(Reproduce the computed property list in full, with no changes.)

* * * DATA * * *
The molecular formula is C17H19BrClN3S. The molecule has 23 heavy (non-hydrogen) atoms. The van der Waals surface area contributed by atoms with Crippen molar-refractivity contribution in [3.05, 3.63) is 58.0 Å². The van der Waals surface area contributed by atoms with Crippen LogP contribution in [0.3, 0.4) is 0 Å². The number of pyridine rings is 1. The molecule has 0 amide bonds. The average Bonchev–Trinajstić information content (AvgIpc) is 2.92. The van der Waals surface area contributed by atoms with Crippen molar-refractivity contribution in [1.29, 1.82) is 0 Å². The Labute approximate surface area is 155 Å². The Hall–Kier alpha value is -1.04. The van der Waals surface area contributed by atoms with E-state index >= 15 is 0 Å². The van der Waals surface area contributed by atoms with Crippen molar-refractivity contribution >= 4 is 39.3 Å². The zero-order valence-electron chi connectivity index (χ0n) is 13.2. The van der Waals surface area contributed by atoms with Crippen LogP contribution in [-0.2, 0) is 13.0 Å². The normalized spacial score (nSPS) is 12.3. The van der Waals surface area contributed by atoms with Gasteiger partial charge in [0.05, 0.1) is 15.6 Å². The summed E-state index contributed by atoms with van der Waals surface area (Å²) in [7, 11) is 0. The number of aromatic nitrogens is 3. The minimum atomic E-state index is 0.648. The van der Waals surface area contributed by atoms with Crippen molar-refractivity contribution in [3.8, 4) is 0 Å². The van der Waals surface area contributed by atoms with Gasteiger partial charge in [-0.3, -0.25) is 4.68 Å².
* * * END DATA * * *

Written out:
The molecular formula is C17H19BrClN3S. The molecule has 23 heavy (non-hydrogen) atoms. The van der Waals surface area contributed by atoms with Crippen molar-refractivity contribution in [3.05, 3.63) is 58.0 Å². The van der Waals surface area contributed by atoms with Crippen LogP contribution in [0.3, 0.4) is 0 Å². The number of pyridine rings is 1. The molecule has 0 amide bonds. The average Bonchev–Trinajstić information content (AvgIpc) is 2.92. The van der Waals surface area contributed by atoms with Crippen molar-refractivity contribution in [1.29, 1.82) is 0 Å². The Labute approximate surface area is 155 Å². The Hall–Kier alpha value is -1.04. The van der Waals surface area contributed by atoms with E-state index >= 15 is 0 Å². The van der Waals surface area contributed by atoms with Crippen molar-refractivity contribution >= 4 is 39.3 Å². The zero-order valence-electron chi connectivity index (χ0n) is 13.2. The van der Waals surface area contributed by atoms with Crippen LogP contribution in [-0.2, 0) is 13.0 Å². The normalized spacial score (nSPS) is 12.3. The van der Waals surface area contributed by atoms with Gasteiger partial charge in [0.05, 0.1) is 15.6 Å². The summed E-state index contributed by atoms with van der Waals surface area (Å²) in [7, 11) is 0. The number of aromatic nitrogens is 3. The minimum atomic E-state index is 0.648. The van der Waals surface area contributed by atoms with Crippen molar-refractivity contribution in [3.8, 4) is 0 Å². The van der Waals surface area contributed by atoms with Gasteiger partial charge in [-0.3, -0.25) is 4.68 Å².